24 August 2018

Mozambique: Zimbabwean Inefficiency Hits Limpopo Line

Maputo — The Limpopo railway line from Zimbabwe to the port of Maputo is seriously underused because Zimbabwean exporters are just not sending enough traffic down the line, according to the chairperson of Mozambique's port and rail company (CFM), Miguel Matabel, cited by the independent television station STV.

The Zimbabwean inefficiency, Matabel said, meant that the Limpopo Line cannot meet its target of carrying a million tonnes of cargo this year.

"Our locomotives often arrive at Chicualacuala (on the Mozambique/Zimbabwe border), and there's not enough cargo to take back", explained Matabel. "Our locomotives can pull 40 to 45 wagons at once, but often when we reach Chicualacuala, they only have 20 or 30 wagons there".

Some of these problems are because Zimbabwe does not have enough functioning locomotives. CFM has thus proposed that its own locomotives should cross the border to pick up cargo on the Zimbabwean side, instead of waiting on the Mozambican side. Matebel said CFM has not yet received a satisfactory response to this suggestion.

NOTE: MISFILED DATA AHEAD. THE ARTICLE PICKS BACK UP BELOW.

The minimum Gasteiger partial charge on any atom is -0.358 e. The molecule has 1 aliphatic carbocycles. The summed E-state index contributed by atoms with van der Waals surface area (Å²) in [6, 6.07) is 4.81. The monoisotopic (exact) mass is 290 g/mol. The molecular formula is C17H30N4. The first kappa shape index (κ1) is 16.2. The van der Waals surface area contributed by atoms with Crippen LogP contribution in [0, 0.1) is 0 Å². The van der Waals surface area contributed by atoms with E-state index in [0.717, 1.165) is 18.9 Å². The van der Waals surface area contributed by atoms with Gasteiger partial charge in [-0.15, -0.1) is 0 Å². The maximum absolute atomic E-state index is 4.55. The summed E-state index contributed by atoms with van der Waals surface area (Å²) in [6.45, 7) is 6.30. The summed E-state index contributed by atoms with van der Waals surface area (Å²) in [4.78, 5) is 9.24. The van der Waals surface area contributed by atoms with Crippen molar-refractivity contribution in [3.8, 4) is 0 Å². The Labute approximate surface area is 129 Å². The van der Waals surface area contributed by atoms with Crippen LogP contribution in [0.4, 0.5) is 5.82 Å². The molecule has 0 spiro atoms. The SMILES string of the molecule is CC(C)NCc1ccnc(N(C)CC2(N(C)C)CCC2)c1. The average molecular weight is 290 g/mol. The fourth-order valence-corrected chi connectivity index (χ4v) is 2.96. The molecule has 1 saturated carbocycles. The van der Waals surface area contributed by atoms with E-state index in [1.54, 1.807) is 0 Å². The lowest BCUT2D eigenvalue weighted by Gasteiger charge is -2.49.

"We are trying to negotiate with them to see if we go into their side of the line, because they are always having breakdowns with their locomotives, and this has caused headaches on our side", said Matabel. "We are continuing to negotiate, but they still think they can solve the problem themselves.

The 522 kilometre long Limpopo line was rebuilt in 2004 after the damage caused by the floods in 2000 in the Limpopo and Incomati valleys in 2000. But it has subsequently operated well below capacity, because of the poor demand from Zimbabwe and other neighbouring countries. Matabel believed the line can move two million tonnes of cargo a year, with trains moving at speeds of up to 50 kilometres an hour.

As for the 88 kilometre Ressano Garcia lie from Maputo to South Africa, Matabel said the main battle waged by CFM is to persuade South African companies, particularly exporters of ferro-chrome, to send their goods to Maputo by rail rather than road.

Currently 200 trucks a day carry cargo by road from South Africa to Maputo port which could all go by rail.


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